The president of the Catholic Medical Association (UK) has praised A&E medics for dealing with a significant increase in patients over the summer months but warned that services can’t cope with such demands indefinitely.
Dr Dermot Kearney insisted that “the real reasons” for the increase in demands on A&E services needs addressing.
Dr Kearney’s comments come in response to reports that new NHS figures show the number of patients waiting more than four hours to be admitted to A&E has risen more than a third in a year and is at a record high.
The number of patients seen after four hours was 275,526 last month compared to 208,083 in July 2018, an increase of 32.4 per cent, NHS performance statistics show.
There were 57,694 A&E patients waiting more than four hours in July from decision to admit to admission – a rise of 34.7 per cent from the same month last year.
This is also the highest number for July since current records began in August 2010.
Of these, 436 patients waited more than 12 hours – 192.6 per cent higher than July 2018.
This July, which saw record temperatures, also saw a record number of people visit A&E, with 2,266,913 attendances.
The previous highest number of attendances was in July 2018 (2,179,896).
The number of emergency admissions rose 4.6 per cent from the previous year, with 554,069 in July.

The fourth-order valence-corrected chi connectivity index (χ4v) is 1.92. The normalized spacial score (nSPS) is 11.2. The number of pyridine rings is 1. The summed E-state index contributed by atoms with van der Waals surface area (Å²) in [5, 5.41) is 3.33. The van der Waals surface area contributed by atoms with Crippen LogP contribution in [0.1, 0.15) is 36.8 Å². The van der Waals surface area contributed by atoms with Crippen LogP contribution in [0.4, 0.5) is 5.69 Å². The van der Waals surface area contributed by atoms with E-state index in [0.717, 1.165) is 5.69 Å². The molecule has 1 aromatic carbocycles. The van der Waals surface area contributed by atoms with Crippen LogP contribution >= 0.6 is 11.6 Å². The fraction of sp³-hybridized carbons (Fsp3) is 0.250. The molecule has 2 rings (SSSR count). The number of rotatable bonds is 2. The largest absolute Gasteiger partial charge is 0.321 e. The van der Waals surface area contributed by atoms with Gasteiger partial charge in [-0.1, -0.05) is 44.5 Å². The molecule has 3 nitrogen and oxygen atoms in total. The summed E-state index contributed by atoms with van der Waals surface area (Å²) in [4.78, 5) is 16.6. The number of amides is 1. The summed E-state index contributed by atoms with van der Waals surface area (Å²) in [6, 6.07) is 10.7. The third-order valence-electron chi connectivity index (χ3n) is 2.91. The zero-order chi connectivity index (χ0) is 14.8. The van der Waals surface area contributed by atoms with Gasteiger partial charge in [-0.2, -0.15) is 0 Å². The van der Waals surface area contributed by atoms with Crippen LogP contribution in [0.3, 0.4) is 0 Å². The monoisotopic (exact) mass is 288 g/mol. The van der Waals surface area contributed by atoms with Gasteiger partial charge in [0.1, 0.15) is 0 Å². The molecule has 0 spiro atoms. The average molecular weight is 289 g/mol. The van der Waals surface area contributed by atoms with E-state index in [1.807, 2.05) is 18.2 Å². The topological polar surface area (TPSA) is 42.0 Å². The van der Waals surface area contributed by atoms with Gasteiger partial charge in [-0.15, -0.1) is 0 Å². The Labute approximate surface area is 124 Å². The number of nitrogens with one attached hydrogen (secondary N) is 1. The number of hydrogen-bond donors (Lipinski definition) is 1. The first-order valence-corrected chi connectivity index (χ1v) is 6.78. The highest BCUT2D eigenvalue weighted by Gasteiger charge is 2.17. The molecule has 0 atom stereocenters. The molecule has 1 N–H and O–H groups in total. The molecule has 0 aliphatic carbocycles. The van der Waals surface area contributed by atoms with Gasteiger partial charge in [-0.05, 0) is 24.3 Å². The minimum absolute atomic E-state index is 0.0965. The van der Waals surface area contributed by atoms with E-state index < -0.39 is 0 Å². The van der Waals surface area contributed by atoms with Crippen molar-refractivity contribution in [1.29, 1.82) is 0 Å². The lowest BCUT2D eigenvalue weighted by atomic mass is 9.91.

”While there seems to have been a significant increase, at least temporarily in the summer months, in numbers of patients waiting in A&E departments for more than four hours, it is more significant that record numbers of patients have been assessed and treated over that same period. The figures confirm that front-line A&E services have been under tremendous pressure but departments, by and large, have coped incredibly well in dealing with this increased pressure,” Dr Kearney told The Catholic Universe.
“There is no room for complacency, however, as the services can not cope with such demands indefinitely. The real reasons for the increased demands on A&E services need to be addressed and it seems that the main problem requiring attention is the insufficient primary care and community-based services that drives patients to emergency departments for all types of perceived ailments, including those that are neither accidents nor emergencies,” he added.
Meanwhile, an NHS spokesman said: “A&E doctors, nurses, paramedics and other staff have pulled out all the stops to deal with the record heat and record number of attendees over July, treating the highest number of patients ever within four hours – and on average 2,300 more people a day within four hours than in June.
“At the same time, a record number of people have benefited from fast cancer checks or treatment for psychosis and eating disorders over the last three months, while millions more people have benefited from routine tests and treatments over the last year.”
Picture: File photo dated 21/05/13 of a sign for an Accident and Emergency department at an NHS hospital. (Chris Radburn/PA).